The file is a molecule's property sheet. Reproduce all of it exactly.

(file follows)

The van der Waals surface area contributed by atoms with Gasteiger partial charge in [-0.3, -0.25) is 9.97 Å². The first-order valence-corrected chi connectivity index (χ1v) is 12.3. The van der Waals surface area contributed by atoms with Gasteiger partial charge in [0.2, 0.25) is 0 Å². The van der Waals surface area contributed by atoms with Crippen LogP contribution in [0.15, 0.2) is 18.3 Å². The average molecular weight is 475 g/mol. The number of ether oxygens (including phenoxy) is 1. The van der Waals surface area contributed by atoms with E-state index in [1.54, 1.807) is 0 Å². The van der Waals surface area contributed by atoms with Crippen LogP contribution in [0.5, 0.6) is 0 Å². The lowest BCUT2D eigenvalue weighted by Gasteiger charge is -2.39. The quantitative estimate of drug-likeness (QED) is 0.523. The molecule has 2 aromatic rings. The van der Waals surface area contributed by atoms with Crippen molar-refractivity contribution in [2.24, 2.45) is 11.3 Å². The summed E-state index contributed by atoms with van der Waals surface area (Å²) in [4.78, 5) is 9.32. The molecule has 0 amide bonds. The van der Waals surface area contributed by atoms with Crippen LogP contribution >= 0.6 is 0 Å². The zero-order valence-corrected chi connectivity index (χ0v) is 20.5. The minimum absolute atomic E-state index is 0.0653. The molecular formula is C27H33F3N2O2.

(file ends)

The van der Waals surface area contributed by atoms with Gasteiger partial charge in [-0.3, -0.25) is 9.97 Å². The first-order valence-corrected chi connectivity index (χ1v) is 12.3. The van der Waals surface area contributed by atoms with Gasteiger partial charge in [0.2, 0.25) is 0 Å². The van der Waals surface area contributed by atoms with Crippen LogP contribution in [0.15, 0.2) is 18.3 Å². The average molecular weight is 475 g/mol. The number of ether oxygens (including phenoxy) is 1. The van der Waals surface area contributed by atoms with E-state index in [1.54, 1.807) is 0 Å². The van der Waals surface area contributed by atoms with Crippen LogP contribution in [0.5, 0.6) is 0 Å². The lowest BCUT2D eigenvalue weighted by Gasteiger charge is -2.39. The quantitative estimate of drug-likeness (QED) is 0.523. The molecule has 2 aromatic rings. The van der Waals surface area contributed by atoms with Crippen molar-refractivity contribution in [2.24, 2.45) is 11.3 Å². The summed E-state index contributed by atoms with van der Waals surface area (Å²) in [4.78, 5) is 9.32. The molecule has 0 amide bonds. The van der Waals surface area contributed by atoms with Crippen LogP contribution >= 0.6 is 0 Å². The zero-order valence-corrected chi connectivity index (χ0v) is 20.5. The minimum absolute atomic E-state index is 0.0653. The molecular formula is C27H33F3N2O2.